Bangladesh is one of the fastest growing economies in the world and is considered to be a role model of economic development. Unfortunately, it somehow fell behind on a crucial fragment essential for the quality of life: the air quality in the capital.
The air quality in Dhaka, to say the least, is deplorable. Dhaka currently ranks 168th on the Air Quality Index, making it one of the worst places to live on the planet.
Unfortunately, the capital of a country aspiring to become a developed economy by 2041 has a deplorable environment. More importantly, worsening air quality in Dhaka has real-life implications for its people, especially for future generations.
For starters, air pollution can affect lung development in children and is often linked to lung diseases like emphysema, asthma, as well as, ischemic heart diseases, strokes, Chronic Obstructive Pulmonary Disease (COPD) and other respiratory infections in children. Some even argue that the quality of air can affect fertility and the development of newborns.
But not everyone is equally affected by the poor quality of air in Dhaka. The working class probably are the ones most affected by poor air quality since their jobs often require them to remain exposed to the open air for longer periods daily.
Unless you are privileged enough to afford expensive doctors or remain in close quarters for most of the day, the deteriorating air quality in Dhaka should concern you. Then again, how long can you refrain from going outside?
And even if you do have the luxury to avoid breathing the toxic Dhaka air into your lungs, you should still consider improving the quality for the sake of your children and your future.
But why is air quality deteriorating in Dhaka? What factors are at play here?
The first one is probably uncontrolled rural-urban migration. As the economy of Bangladesh grew rapidly, the income differential between the rural and urban regions also increased. With it increased, the income inequality between the urban industrialised society and the rural agrarian one.
Persistent income inequality, coupled with other factors such as climate-related natural disasters, and internal displacements adversely affected the standard of living for the poor and the marginalised. The urban-rural income differentials encourage them to migrate to urban industrial regions looking for employment.
According to the World Population Review, about 23,324 people live in one square kilometre of Dhaka city. According to the UN, about 22 million people currently live in the city. All of these are overwhelming numbers for any city or country in the world, let alone the capital of a least developed country.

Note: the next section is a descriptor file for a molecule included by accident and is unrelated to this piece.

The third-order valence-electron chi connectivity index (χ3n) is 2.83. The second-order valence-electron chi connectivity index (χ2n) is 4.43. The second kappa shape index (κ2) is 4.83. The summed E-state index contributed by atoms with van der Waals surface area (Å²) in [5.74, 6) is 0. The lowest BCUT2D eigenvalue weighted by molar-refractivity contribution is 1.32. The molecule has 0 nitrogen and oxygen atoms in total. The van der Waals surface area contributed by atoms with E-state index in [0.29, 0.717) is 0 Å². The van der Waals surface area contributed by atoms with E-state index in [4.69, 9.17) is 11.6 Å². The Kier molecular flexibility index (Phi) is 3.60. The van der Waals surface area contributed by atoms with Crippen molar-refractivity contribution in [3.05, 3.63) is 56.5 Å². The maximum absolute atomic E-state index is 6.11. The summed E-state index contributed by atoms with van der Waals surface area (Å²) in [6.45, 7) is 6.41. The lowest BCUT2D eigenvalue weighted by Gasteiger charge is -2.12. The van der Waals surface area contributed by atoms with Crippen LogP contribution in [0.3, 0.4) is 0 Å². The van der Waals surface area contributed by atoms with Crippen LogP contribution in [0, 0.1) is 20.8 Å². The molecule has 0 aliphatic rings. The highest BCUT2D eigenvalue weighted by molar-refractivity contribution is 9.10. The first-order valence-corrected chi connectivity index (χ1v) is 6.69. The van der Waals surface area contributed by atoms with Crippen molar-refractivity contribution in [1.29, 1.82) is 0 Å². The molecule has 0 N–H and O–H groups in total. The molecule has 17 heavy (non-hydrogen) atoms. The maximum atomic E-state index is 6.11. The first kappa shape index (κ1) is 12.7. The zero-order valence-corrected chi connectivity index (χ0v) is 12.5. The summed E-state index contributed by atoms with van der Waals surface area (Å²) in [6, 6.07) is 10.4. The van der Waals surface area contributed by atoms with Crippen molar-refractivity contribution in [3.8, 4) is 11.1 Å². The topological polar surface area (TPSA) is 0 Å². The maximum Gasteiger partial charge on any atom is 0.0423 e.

The pressure from overpopulation accompanied by unplanned urbanisation, industrialisation and a poor waste management system in Dhaka has led to not only the pollution of its air but also its soil and rivers.
It appears that the air quality of Dhaka will only get worse if we fail to decentralise the economy. Such an occurrence would only encourage migrants to keep coming to Dhaka or more factories to set up shop here, making the already deteriorating condition even more difficult to manage.
How to deal with this then? The authority has addressed the issue of air pollution with seasonal variability to even out the release of toxic substances into the atmosphere, development of sustainable infrastructure and transportation reform.
However, there is a more convenient remedy to this problem - the plantation of trees. While tree plantation initiatives cannot replace sound policies which address waste management, sustainable urbanisation among other issues, they can help a great deal to heal the environment.
Unfortunately, most of these initiatives are poorly managed, often arranged for show or are part of the tokenistic gestures by some so-called VIPs.
Instead of temporarily replacing withered away plants for VIP visits, the authority should devise comprehensive policies to increase the plantation of trees indefinitely. The policies should also try to boost modern infrastructure to sustainably increase the air quality in Dhaka.
The government may even incentivise large scale businesses along with local and international manufacturing businesses to increase greenery as an inclusive CSR policy to create a win-win scenario for all stakeholders and generate significant positive externalities.
Given the country's upcoming plans of growth such as LDC graduation, achieving the SDGs by 2030 and becoming a developed economy by 2041, the well-being of the future generations will be crucial. And unless we improve the air quality of our cities, we cannot ensure that.
Bangladesh is a role model of economic development, as well as, economic recovery in a post-pandemic era. She has walked thousands of miles with several roads being scattered with thorns in instances on her way from being a basket case to the economy she is today.
An AQI score, being the simple allocation of numerical data should not be posing the threat to bring her down. The authority must devise inclusive and sustainable policies to ensure that our aspirations of becoming a globally competitive economy do not go in vain, just for a dying capital.
Mohaimenul Solaiman Nicholas is a Sophomore at the Department of Economics and Social Sciences, BRAC University.
Disclaimer: The views and opinions expressed in this article are those of the authors and do not necessarily reflect the opinions and views of The Business Standard.